This cuts down significantly on the encoding bits available for displacements in memory access instructions, but on the other hand it avoids branch instructions when generating code for small if statements. The standard example of this is the Euclidean algorithm:

In the C programming language, the loop is:
   while (i != j)
      if (i > j)
          i -= j;
          j -= i;
In ARM assembly, the loop is:
loop   CMP    Ri, Rj       ; set condition "NE" if (i != j),
                           ;               "GT" if (i > j),
                           ;            or "LT" if (i  j)
       SUBGT  Ri, Ri, Rj   ; if "GT" (greater than), i = i-j;
       SUBLT  Rj, Rj, Ri   ; if "LT" (less than), j = j-i;
       BNE    loop         ; if "NE" (not equal), then loop

which avoids the branches around the then and else clauses.Note that if Ri and Rj are equal then neither of the SUB instructions will be executed, optimising out the need for a conditional branch to implement the while check at the top of the loop, for example had SUBLE (less than or equal) been used.

Other Features

Another feature of the instruction set is the ability to fold shifts and rotates into the "data processing" (arithmetic, logical, and register-register move) instructions, so that, for example, the C statement

a += (j << 2);="" <=""></<>code>

could be rendered as a single-word, single-cycle instruction on the ARM.

ADD Ra, Ra, Rj, LSL #2

This results in the typical ARM program being denser than expected with fewer memory accesses; thus the pipeline is used more efficiently. Even though the ARM runs at what many would consider to be low speeds, it nevertheless competes quite well with much more complex CPU designs.

The ARM processor also has some features rarely seen in other RISC architectures, such as PC-relative addressing (indeed, on the ARM the PC is one of its 16 registers) and pre- and post-increment addressing modes.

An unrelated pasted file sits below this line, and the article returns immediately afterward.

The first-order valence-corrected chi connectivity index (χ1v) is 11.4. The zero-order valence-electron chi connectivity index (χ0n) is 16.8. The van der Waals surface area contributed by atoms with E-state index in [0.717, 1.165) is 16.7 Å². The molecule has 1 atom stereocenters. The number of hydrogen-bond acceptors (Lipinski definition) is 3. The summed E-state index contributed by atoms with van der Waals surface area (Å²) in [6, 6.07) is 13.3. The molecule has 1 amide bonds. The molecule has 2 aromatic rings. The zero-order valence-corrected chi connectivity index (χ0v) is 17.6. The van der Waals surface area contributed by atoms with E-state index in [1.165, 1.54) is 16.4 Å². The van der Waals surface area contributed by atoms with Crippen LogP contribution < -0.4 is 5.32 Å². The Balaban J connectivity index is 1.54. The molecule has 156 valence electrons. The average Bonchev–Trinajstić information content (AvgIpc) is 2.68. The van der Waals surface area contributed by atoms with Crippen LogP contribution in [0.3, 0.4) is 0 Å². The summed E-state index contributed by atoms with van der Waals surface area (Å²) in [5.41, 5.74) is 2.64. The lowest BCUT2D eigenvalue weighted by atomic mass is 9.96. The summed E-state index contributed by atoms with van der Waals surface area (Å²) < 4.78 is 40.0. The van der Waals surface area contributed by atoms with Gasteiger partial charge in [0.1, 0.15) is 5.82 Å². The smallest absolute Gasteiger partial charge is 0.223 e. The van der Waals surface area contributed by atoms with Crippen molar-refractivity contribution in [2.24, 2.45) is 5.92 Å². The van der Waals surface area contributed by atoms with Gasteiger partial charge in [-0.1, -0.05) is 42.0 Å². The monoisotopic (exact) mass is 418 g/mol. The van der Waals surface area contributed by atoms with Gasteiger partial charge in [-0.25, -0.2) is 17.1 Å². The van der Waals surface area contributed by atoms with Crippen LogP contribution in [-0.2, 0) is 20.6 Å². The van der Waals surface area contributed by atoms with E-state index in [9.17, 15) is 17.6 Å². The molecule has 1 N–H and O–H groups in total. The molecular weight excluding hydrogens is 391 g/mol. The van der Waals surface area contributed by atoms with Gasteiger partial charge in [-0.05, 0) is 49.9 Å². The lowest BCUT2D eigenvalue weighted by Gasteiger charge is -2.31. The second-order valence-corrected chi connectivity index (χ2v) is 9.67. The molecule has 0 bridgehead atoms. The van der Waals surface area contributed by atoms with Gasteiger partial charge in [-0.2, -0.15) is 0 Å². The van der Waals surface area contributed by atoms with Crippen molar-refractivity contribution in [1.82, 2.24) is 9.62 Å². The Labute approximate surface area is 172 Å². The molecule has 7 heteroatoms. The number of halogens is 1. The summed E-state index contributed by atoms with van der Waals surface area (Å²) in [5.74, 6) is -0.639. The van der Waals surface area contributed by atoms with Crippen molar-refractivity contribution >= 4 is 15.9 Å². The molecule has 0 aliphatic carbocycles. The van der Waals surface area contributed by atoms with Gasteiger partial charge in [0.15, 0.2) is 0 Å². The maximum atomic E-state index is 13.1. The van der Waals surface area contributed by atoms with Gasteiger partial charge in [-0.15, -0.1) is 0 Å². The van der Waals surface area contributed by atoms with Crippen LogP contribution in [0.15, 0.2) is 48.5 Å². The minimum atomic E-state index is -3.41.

Another item of note is that the ARM has been around for a while, with the instruction set increasing somewhat over time. Some early ARM processors (prior to ARM7TDMI), for example, have no instruction to store a two-byte quantity, thus, strictly speaking, for them it's not possible to generate code that would behave the way one would expect for C objects of type "volatile int16_t".

Pipelines and other Implementation issues

The ARM7 and earlier implementations have a three stage pipeline; the stages being fetch, decode, and execute. Higher performance designs, such as the ARM9, have deeper pipelines; Cortex-A8 has thirteen stages. Additional implementation changes for higher performance include a faster adder, and more extensive branch prediction logic. The difference between the ARM7DI and ARM7DMI cores, for example, was an improved multiplier (hence the added "M").


The architecture provides a non-intrusive way of extending the instruction set using "coprocessors" which can be addressed using MCR, MRC, MRRC, MCRR, and similar instructions. The coprocessor space is divided logically into 16 coprocessors with numbers from 0 to 15, coprocessor 15 (cp15) being reserved for some typical control functions like managing the caches and MMU operation (on processors that have one).

In ARM-based machines, peripheral devices are usually attached to the processor by mapping their physical registers into ARM memory space or into the coprocessor space or connecting to another device (a bus) which in turn attaches to the processor. Coprocessor accesses have lower latency so some peripherals (for example XScale interrupt controller) are designed to be accessible in both ways (through memory and through coprocessors). In other cases, chip designers only integrate hardware using the coprocessor mechanism. For example, an image processing engine might be a small ARM7TDMI core combined with a coprocessor that has specialized operations to support a specific set of HDTV transcoding primitives.